Facebook and Twitter have refused to delete a clip posted by U.S. President Donald Trump,media CNET reported. Some Democrats believe the video of When House Speaker Nancy Pelosi tore up a copy of the president’s State of the Union address has misled viewers and reignited the debate about how social networks handle tampering with media content.
A roughly five-minute video posted on Trump’s social media accounts showed Pelosi tearing up copies of the State of the Union address after Trump honored several Americans, including a former Tuskegee Air Force pilot, a scholarship student and a U.S. military officer. Pelosi’s spokesman, Drew Hammill, and several Democratic lawmakers called on the social network to remove the video, saying it spread misinformation, but Twitter and Facebook said it did not violate its policy. The disagreement over whether the two companies make the right choices illustrates the challenges Facebook and Twitter face in trying to crack down on media manipulation. As of Friday afternoon, the video had nearly 4 million views on Twitter, more than 2 million views on Facebook and more than 4 million views on Facebook’s Instagram.
“House Speaker Nancy Pelosi’s latest tampering video was deliberately designed to mislead and deceive the American people, and these platforms refuse to remove it every day, reminding us once again that they care more about the interests of shareholders than the public,” Hammill tweeted. “
Facebook seems to disagree. Facebook spokesman Andy Stone asked Hammill: “I’m sorry, are you implying that the president didn’t make these remarks, didn’t the Speaker speak?” “
“If Nancy Pelosi is concerned about images of her own tearing up the speech, maybe she shouldn’t tear it up,” Tim Murtaugh, a spokesman for The President of The President of The President, said in a statement. “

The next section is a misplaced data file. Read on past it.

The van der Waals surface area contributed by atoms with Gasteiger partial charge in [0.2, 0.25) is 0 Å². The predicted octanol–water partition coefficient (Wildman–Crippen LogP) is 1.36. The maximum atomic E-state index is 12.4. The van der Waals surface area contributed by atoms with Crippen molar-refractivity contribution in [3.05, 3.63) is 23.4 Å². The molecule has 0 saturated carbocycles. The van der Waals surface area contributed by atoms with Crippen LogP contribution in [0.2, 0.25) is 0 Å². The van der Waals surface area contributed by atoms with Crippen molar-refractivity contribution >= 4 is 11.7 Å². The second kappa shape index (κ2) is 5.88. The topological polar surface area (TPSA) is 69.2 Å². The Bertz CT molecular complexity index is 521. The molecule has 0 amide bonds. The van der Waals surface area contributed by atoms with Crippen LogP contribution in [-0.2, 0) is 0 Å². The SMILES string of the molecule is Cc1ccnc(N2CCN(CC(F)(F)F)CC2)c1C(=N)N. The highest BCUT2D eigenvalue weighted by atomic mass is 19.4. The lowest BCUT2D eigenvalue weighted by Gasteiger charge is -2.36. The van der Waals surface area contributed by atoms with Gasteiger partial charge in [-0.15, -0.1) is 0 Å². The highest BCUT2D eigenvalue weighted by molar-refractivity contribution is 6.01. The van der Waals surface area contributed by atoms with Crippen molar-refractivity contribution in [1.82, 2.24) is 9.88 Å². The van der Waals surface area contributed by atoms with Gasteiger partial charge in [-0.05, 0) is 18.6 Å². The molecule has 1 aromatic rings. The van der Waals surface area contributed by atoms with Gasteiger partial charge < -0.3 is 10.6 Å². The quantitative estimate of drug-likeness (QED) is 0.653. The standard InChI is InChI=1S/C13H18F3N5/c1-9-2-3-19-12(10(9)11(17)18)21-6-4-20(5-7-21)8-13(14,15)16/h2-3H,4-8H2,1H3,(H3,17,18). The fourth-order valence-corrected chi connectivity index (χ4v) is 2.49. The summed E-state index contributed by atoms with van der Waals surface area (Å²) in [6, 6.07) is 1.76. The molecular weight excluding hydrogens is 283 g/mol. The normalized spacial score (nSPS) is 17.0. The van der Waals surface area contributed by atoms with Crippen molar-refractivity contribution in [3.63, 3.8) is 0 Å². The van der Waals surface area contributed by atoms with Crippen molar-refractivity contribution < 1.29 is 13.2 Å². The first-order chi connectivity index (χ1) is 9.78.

This is the second time the two companies have come under pressure to remove the video attacking Pelosi. In May, Pelosi’s video was tampered with to make it look like it was out of the mouth. YouTube has adopted a policy of banning “deceptive practices”, but the video was deleted, but Twitter has not. Facebook provided information from fact-checkers and slowed the spread of the video, which was posted by the group that owns the Facebook page.
However, the video was shared directly by Trump’s social media accounts. Facebook exempts politicians from fact-checking because the company believes their speeches are newsworthy. The company banned certain tampering videos, such as Deepfake, but it does not contain content that has been modified to change the order of words. Twitter announced new rules this week against tampered media content, but the policy didn’t take effect until March. Under these rules, the latest Pelosi video seems unlikely to be deleted. Twitter says it will not remove tampering with media content unless there is a potentialfor serious hazard, such as a threat to personal safety. A spokesman for the company said the video posted by the president did not violate Twitter’s current policy. If a politician like Mr. Trump breaks the rules, the company usually posts a notification on a tweet rather than deleting them.
Google’s YouTube said Pelosi’s video did not violate its rules. Some Democratic lawmakers are still demanding that social networks such as Twitter remove the video, given the spread of misinformation. “Social media platforms are places where people get news and information, and falsehood sits on our First Amendment tradition,” California Rep. Ro Khanna said in a tweet. “